Given the number of presentations in this class, it seems appropriate to give you a few presentation tips.
The most important tip is "practice, practice, practice." Walkng through the topics that you are planning to cover IS different than practicing. Standing up and doing a dress rehearsal will create a polish and smoothness to your presentation that simply can not be gotten any other way. Trust me, "I know what I'm going to say" is not the same as saying it outloud. You want to present to someone; because you are working with teams, you have a built-in audience, but if need be speak to a chair, but do it outloud. And when you practice, use the visuals that you plan to use and do the demos that you plan to do.
Be sure that your presentation is structured in a logical way and that the sudience can recognize the structure. That does not mean that you need an agenda chart but it does mean that you need to transition the presentation in a way that the audience understands. If they start wondering how this relates to what you were just talking about, you've lost them.
The next most important point is the appropriate use of visuals. The audience needs something to look at other than you. Most people are visually oriented and if you don't give them something to look at, they will find something else to look at (their laptops, their phones, the homework for the next class, ...). On the other hand, do not give them so much content on the visuals that they don't need to listen to you. They can read the chart faster than you can speak it. If it's all there, they will read it and then "tune out". So what should be on visuals? Pictures! They may be diagrams, tables or graphs that help you explain your point; they may be bullet items -- think short phrases on -- to reinforce the key points of what you are saying. Or they mey be pictures that willgive the audience a visual to relate to what you are saying; this can be a directly relevant image or one that creates a humorous link for them. (Show me a penguin and I think Linux or a dolphin and I think phpMyadmin. There's a reason companies use logos!) Also think about how many visuals you want. Provide some variety, but don't flip so fast that they are ineffective.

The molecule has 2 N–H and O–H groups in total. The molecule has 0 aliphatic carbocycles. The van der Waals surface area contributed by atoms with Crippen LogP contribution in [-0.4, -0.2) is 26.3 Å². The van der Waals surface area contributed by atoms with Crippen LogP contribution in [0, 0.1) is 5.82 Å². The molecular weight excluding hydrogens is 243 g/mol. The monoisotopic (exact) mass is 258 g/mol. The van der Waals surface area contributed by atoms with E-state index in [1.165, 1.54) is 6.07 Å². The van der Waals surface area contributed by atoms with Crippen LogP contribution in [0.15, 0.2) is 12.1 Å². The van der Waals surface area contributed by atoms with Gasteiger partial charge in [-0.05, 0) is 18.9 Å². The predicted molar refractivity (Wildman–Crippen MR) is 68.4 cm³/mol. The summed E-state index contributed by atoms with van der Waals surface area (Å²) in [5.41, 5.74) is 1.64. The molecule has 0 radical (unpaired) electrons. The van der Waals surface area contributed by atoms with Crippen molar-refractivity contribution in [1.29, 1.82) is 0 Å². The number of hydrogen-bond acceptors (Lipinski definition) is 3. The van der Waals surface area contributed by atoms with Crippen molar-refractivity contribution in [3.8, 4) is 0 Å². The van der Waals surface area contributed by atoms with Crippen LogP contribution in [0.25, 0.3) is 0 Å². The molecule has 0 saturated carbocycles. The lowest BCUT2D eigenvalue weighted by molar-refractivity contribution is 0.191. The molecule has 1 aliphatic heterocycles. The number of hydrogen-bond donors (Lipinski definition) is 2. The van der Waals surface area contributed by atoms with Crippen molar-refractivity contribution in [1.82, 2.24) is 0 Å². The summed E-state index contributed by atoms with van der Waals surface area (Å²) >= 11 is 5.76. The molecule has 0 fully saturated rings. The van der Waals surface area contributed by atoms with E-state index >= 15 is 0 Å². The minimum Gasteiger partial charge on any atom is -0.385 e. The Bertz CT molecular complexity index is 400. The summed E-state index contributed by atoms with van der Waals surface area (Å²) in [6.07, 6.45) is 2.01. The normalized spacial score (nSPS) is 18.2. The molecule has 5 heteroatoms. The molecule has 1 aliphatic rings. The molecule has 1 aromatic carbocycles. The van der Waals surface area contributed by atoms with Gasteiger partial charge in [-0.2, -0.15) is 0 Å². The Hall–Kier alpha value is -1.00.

Just as important as the visuals, is your enthusiasm and deportment. Be sure that you are excited about what you are talking about. If there are interesting things and uninteresting things in your topic, focus on the interesting parts. The audience feeds oiff of your passion and enthusiasm and is brought down by a flat presentation. Similarly, if you seem to not be talking the presentation seriously, neither will the audience. Think about your posture, where you are standing, where you are looking, and any behaviors that will distract your audience.
For presentations that include demos, a well-structured demo is the next most important component. We've talked about the danger of live demos. It is a risk-reward tradeoff. It is a good idea to have screenshots for backup, but the live demo is much more effective. Having an audience member help with the demo can also be effective, but only if it is well down. No one wants to watch you type or hassle with the operating system. You need to have everything ready to go. While you may want to show inputting data, just input a little. have the data you retrieve be more substantive and already there. Two other important points: make sure that the audience can see the demo and if you are using visuals at the same time, its better to have them on a second display rather than flipping between the screens. This can be a very effective tool if you are able to show what you are demoing while you demo it.
Finally, if you are giving a team presentation, it should feel like a team presentation. Beyond introducing yourselves, think about the role each person plays on the presentation. When one person does most the speaking or one person barely speaks at all, the audience notices!